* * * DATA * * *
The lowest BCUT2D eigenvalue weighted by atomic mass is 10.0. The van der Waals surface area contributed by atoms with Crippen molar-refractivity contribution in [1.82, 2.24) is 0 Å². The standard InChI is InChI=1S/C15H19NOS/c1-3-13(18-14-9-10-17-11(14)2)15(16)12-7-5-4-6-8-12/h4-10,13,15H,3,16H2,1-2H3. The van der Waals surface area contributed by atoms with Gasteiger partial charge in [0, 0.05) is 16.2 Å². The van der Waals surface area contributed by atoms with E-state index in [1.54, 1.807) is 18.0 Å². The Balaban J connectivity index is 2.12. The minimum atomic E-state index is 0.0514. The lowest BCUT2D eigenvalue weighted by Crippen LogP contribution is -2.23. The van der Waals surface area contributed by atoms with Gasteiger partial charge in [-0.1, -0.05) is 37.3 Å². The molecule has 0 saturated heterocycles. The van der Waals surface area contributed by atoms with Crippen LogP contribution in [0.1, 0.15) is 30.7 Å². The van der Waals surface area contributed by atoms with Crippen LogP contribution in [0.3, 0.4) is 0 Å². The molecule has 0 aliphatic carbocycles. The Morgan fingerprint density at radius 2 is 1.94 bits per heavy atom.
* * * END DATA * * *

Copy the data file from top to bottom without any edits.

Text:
The lowest BCUT2D eigenvalue weighted by atomic mass is 10.0. The van der Waals surface area contributed by atoms with Crippen molar-refractivity contribution in [1.82, 2.24) is 0 Å². The standard InChI is InChI=1S/C15H19NOS/c1-3-13(18-14-9-10-17-11(14)2)15(16)12-7-5-4-6-8-12/h4-10,13,15H,3,16H2,1-2H3. The van der Waals surface area contributed by atoms with Gasteiger partial charge in [0, 0.05) is 16.2 Å². The van der Waals surface area contributed by atoms with E-state index in [1.54, 1.807) is 18.0 Å². The Balaban J connectivity index is 2.12. The minimum atomic E-state index is 0.0514. The lowest BCUT2D eigenvalue weighted by Crippen LogP contribution is -2.23. The van der Waals surface area contributed by atoms with Gasteiger partial charge in [-0.1, -0.05) is 37.3 Å². The molecule has 0 saturated heterocycles. The van der Waals surface area contributed by atoms with Crippen LogP contribution in [0.1, 0.15) is 30.7 Å². The van der Waals surface area contributed by atoms with Crippen LogP contribution in [0.3, 0.4) is 0 Å². The molecule has 0 aliphatic carbocycles. The Morgan fingerprint density at radius 2 is 1.94 bits per heavy atom.